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We're getting together at the annual CCC conference, 30C3, for a sigrok hackathon. In addition to the usual "whatever we feel like hacking on", we also have several architectural decision to make, and doing this in person is a lot easier. If you want to be part of the conversation and decision-making process, show up!

In addition to the 4 days of the congress, we will also get together the day before (26 December 2013) for a hopefully less crowded and more productive day. Venue is not yet decided.

What's decided here is what goes.

  • New sigrok file format
  • Improved Configuration Enumeration
  • To sr_filter_probes() or not, that is the question.
    • frontends have probe location info, they pass it to sr_filter_probes() after all
    • very nice for output modules: avoids having to map probe location to bit on all the modules
    • waste of time for PV, which will soon do its own reformatting of logic data anyway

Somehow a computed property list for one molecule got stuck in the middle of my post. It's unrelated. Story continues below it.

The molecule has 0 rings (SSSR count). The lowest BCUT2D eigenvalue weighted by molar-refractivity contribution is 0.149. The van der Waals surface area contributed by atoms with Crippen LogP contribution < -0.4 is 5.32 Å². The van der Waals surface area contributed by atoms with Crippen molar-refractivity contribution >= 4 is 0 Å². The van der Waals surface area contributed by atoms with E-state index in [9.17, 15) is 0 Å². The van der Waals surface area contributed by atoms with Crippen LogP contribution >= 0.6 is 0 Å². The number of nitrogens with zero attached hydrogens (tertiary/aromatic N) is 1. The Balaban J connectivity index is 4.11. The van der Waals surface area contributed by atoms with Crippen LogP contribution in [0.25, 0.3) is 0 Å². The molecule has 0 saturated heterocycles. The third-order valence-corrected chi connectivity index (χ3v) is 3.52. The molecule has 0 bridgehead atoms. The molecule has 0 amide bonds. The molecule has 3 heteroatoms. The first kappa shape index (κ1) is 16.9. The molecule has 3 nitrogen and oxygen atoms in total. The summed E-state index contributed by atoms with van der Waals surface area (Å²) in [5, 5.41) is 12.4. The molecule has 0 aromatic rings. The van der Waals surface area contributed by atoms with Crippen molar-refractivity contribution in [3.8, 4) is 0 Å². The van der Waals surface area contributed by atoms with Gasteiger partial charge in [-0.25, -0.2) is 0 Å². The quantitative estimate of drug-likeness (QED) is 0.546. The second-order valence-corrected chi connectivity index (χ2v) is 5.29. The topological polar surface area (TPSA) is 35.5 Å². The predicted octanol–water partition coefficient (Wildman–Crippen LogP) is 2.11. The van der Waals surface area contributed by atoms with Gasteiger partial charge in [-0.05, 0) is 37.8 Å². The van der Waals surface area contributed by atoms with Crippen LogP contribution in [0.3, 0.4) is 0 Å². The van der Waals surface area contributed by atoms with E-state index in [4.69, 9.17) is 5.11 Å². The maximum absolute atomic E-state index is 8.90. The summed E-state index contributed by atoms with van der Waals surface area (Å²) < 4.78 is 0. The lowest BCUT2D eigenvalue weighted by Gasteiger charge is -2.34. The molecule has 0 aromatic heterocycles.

• SRD currently needs it, but has a probe mapping mechanism already, so can be adapted
  • Rethinking how we enumerate and assign drivers to hardware
    • Pre-scan for all resources such as serial ports & USB devices
    • How users/frontends resolve ambiguity
    • How to handle "gateway" devices such as GPIB adapters, networked servers with instruments, etc.
    • Device tree model?
  • Testing
    • automated unit tests on commit (SR and SRD)
    • VMs for *BSD, linux dists on kiutl for automated build/unit tests
    • VMs with connected hardware (bert and uwe)?
  • Malloc
    • Decide whether to continue trying to handle malloc failures in libsigrok. These code paths are never tested, would never be executed anyway due to the realities of virtual memory systems [0], and even if we wanted to we could never do everything right because of the extensive use of glib [1]. So what is the use case we are actually targeting here?
  1. Linux/glibc malloc() fails only when it runs out of address space; you'll get OOM killed long before malloc() fails.
  2. Although glib offers g_try_malloc() which returns NULL on failure, all glib functions that allocate memory internally use g_malloc(), which calls abort() on failure. This is not considered a glib bug and will never be fixed. In many cases it couldn't even be fixed, without fundamental changes to the glib API, which lacks any mechanisms to signal malloc failure except for the simple g_try_malloc() case.